Another big piece of protecting egos and emotions is how we deliver the insightful responses. For some people, they’ll need to be addressed privately, pulled to the side during a break in the agenda or debriefed after the fact, like Soti did. For other people, the more gregarious or intentionally incompetent crowd, humor and confidence go a long way.

When I first became a parent, someone gave me some sage advice. When your fresh baby is screaming and red-faced, it can look like anger but it is probably one of a small number of underlying conditions: hunger, tired, lonely, or sick. What’s showing up on the surface is rarely the full story.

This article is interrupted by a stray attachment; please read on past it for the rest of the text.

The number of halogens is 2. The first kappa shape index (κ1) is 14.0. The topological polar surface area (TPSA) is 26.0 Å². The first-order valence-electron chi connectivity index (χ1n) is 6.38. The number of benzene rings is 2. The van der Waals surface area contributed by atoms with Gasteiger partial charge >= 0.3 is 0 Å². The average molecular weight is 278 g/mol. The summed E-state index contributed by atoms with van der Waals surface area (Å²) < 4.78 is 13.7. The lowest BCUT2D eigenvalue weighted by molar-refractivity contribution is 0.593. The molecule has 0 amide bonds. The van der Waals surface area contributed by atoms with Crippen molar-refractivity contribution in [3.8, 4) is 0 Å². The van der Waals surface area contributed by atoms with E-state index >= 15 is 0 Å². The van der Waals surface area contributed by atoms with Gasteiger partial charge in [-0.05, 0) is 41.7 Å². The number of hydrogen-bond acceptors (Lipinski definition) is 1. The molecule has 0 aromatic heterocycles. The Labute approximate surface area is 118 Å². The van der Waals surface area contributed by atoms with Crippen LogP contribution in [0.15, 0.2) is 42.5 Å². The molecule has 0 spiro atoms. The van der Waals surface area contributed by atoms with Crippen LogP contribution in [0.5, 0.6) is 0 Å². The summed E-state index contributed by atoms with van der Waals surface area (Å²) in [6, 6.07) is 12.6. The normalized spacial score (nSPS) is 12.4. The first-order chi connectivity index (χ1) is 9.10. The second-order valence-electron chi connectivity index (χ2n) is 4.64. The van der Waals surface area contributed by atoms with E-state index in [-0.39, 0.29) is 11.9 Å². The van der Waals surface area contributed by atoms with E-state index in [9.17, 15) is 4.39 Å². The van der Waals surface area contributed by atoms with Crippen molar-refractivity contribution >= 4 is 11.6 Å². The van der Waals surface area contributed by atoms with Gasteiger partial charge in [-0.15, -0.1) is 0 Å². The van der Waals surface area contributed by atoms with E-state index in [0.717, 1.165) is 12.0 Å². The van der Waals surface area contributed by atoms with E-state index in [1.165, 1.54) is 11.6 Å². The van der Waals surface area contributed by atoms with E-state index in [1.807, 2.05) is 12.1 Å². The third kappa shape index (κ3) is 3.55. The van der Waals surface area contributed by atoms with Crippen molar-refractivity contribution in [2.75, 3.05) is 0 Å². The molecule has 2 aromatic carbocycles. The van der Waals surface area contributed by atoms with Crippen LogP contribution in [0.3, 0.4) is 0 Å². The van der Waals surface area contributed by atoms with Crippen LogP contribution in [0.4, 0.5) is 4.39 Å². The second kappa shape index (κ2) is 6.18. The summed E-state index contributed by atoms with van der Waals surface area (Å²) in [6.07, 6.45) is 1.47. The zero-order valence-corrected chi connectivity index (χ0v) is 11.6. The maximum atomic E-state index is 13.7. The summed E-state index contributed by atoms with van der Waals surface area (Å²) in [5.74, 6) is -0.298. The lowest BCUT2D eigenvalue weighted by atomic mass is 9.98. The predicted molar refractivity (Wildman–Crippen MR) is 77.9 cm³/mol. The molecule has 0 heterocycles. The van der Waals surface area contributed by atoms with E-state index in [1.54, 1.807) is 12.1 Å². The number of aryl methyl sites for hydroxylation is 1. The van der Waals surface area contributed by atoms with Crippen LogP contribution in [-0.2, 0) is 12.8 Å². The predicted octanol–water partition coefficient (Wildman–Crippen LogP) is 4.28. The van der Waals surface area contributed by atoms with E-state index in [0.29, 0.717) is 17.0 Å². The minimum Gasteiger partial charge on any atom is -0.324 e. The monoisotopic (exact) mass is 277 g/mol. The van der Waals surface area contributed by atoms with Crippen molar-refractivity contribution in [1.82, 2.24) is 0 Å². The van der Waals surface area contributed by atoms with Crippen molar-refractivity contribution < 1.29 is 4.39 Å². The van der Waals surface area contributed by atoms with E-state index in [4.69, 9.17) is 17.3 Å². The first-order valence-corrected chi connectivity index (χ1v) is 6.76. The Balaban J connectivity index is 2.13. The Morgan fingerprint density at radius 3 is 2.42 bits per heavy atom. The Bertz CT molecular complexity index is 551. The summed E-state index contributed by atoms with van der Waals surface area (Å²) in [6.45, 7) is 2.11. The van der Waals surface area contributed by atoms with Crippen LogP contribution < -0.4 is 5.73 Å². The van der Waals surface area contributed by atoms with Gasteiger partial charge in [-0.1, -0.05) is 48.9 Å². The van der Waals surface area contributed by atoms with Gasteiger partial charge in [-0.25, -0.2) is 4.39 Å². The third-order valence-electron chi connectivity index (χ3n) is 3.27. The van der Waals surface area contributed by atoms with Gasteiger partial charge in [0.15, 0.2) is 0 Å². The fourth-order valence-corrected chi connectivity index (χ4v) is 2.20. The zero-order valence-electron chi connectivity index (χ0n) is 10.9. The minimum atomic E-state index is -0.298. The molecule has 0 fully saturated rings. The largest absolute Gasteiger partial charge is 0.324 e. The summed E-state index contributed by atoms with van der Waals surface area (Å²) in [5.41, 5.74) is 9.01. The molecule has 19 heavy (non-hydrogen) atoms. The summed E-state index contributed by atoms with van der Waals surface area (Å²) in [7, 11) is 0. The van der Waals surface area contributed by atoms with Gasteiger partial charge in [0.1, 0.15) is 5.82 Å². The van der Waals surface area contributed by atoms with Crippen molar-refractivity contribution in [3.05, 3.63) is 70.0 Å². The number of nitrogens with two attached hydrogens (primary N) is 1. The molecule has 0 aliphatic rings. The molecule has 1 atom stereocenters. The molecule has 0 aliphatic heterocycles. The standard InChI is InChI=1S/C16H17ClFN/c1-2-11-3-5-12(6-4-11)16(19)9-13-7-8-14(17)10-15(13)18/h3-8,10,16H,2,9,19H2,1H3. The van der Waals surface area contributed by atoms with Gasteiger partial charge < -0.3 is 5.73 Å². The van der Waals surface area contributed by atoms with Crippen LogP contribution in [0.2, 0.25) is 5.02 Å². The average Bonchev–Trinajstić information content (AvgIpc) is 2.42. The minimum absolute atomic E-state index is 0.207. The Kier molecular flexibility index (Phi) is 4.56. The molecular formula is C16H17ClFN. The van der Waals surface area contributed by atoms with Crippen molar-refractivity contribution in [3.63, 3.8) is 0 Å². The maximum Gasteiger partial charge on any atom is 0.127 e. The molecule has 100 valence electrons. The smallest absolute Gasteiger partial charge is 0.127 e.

The more we can train ourselves to hear the emotional need behind the “difficulty,” the better we will be at communicating with data AND bringing everyone with us.

So What?

In the introduction to our dataviz workshop at a Fortune 50, the Chief Operating Officer told the room of his employees that he was looking forward to seeing their work improve as a result of what they learned with us. Because, he said, what they wanted to see on the slides in their decision-making meetings was “your claim and the evidence that supports your claim.” Can I get an amen?

He wants to see something like this:

I don’t think he is unique at all. In fact, I am of the belief that most of us are filtering what information we choose to consume by how well it answers “So What?”. What’s your point? Many, perhaps the majority, of data visualizations are not answering “So What?” for our intended audiences and are under-used as a result.

Let’s walk through some examples, improving as we go.

Example 1: That Table